Can you tell us a bit about yourself and how you got started?
I am a South African born artist who found his way to furniture making by accident. At school I studied art instead of woodwork and have never had any formal woodworking training. After school I took Multi-Media studies in Cape Town, but was disappointed with the narrow remit of the course (no drawing, sculpting or dancing!) and ended up becoming a graphic designer by default.
I first started making rustic furniture with my older brother Nick over 12 years ago, when we were living together in Wilderness, South Africa and continued working with him, and my younger brother Tim, when we came over to the UK 9 years ago. I think my lack of formal training has helped me to view furniture making as an art form, and not as a learned craft only open to the professionally-trained and has encouraged me to experiment and take a novel approach to designing and making.
|Driftwood Bed Frame|
|Driftwood Four Poster Bed|
I take my inspiration from the natural world around me and believe in using only low impact, locally-sourced and sustainable materials. I strive to show the beauty of these materials through my furniture, allowing designs to be guided by the natural shape and form of the woods I use, and hope to encourage a respect for nature and engage people with environmentally friendly products. The name Free Range Designs symbolises my way of working, which is born of a desire to create without constraints and take a fresh approach to design and construction.
|Slate Coffee Table|
I have a degree in Multi-Mediai Studies from South Africa and have worked alongside design professionals in the UK, but my woodworking skills have been largely self- and family-taught, with a prevailing can-do attitude.
What inspired you to start making handmade furniture?
By brother Nick...he was the first furniture maker in the family: he inspired me and my younger brother Tim, and even my dad gets involved sometimes these days.
You have done an amazing commission for the Centre of Alternative Technology (CAT) in Wales, how did that come about?
CAT had a big revamp of its visitor display circuit about 5 years ago and I begged the Displays Designer to give me the chaise longue commission. The concept was a 'retail therapy couch' which was to question the idea that spending money makes you happy. It was part of a new Waste and Recycling display at CAT, challenging people to reduce their consumption and questioning the role shopping plays in terms of our well-being. The chaise longue was the first woodworking commission I did alone, without my brothers, and it took six months to complete, working part time. It is made from 100% recycled wood from skips.
|Funky Chaise Longue|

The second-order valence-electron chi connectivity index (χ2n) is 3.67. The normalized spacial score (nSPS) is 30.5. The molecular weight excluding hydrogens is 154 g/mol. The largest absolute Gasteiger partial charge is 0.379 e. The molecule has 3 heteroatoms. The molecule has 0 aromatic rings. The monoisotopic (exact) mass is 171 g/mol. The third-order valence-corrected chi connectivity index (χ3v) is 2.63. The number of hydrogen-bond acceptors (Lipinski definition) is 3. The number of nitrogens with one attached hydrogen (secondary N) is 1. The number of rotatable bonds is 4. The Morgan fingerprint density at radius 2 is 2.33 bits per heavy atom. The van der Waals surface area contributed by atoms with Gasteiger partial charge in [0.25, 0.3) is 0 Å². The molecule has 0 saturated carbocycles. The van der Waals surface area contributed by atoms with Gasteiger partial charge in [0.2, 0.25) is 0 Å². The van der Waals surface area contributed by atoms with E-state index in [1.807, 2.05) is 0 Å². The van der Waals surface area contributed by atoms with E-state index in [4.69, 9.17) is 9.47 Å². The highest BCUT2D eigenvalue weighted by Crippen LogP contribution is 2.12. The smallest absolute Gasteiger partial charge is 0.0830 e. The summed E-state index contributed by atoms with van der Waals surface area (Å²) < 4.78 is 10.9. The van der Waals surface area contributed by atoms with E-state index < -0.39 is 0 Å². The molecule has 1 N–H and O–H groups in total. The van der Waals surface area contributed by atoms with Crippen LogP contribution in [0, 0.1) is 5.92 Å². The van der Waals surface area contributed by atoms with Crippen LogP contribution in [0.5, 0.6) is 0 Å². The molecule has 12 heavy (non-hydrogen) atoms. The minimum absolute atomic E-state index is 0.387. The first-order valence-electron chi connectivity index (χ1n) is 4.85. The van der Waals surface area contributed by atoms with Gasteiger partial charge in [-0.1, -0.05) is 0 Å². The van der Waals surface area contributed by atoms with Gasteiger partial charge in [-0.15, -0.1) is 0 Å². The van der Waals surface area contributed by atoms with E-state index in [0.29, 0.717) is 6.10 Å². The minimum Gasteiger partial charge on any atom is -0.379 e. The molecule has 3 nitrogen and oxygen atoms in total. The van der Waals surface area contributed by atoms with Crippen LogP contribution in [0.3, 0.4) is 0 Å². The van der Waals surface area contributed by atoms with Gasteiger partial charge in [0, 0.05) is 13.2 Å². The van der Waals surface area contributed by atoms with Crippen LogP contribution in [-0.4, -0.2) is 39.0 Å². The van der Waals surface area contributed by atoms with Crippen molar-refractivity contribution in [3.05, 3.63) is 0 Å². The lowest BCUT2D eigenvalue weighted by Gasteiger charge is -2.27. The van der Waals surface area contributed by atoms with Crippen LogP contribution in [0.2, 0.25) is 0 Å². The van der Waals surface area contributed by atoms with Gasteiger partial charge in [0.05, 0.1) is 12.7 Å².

What do you love most about what you do and what do you find the most frustrating?
What I love most is finishing construction of a new design that has been in my head for ages, stepping back and thinking, "wow, that works and looks good". The most frustrating part is the time it takes to get to that point.
What is your favourite piece you have ever made and why?
The chaise longue is my favourite piece - it's not often that you get the opportunity to make such an exciting commission. It did take me a long time to make, but it's definitely the most stunning piece I've made so far.
Is handmade a lifestyle choice for you and if so why?
I live on a beautiful isolated farm, halfway up a mountain, completely off-grid and run entirely on renewable energy. Handmade is a natural part of how I choose to live my life.
The farm where I live has a large old barn, which I have been steadily converting to a workshop with my other farm mates, two of whom are also carpenters. It is in a very inspiriting location, surrounded by forests and with beautiful views of the lush countryside. Renewable-energy powered furniture!
How do you balance your work and home life, what do you do to wind down?
Living and working so close together is great for spending time with my wife and baby, but it also means that I can find it hard to switch off. To wind down I enjoy working in the vegetable garden at the farm, but what I really love is the ocean and being on the water. I've made a couple of canoes and love paddling and fishing along our local coasts.
Do you ever experience periods of creative slump and if so what helps you through?
Having a variety of different projects on the go helps me to not get bored: if I'm feeling physically tired one day then I might stay home and do some graphic design; or if it's sunny I'll go down to the beach and collect driftwood. Mixing and matching keeps life interesting.
Do it. If it works, great. If it doesn't, then try it again differently, until it works.
Who or what inspires you most in your work?
My wife - she constantly wants new things! Just kidding, our bed is actually made of old pallets. I don't know what inspires me I would say I'm more driven, but by what I don't know, "the need to create".
|Story telling Chair|
Probably metal work. I think that both metal work and woodwork go hand in hand. You can't have one without the other.
For more information on Free Range Designs check out the blog: http://www.freerangedesigns.co.uk/blog/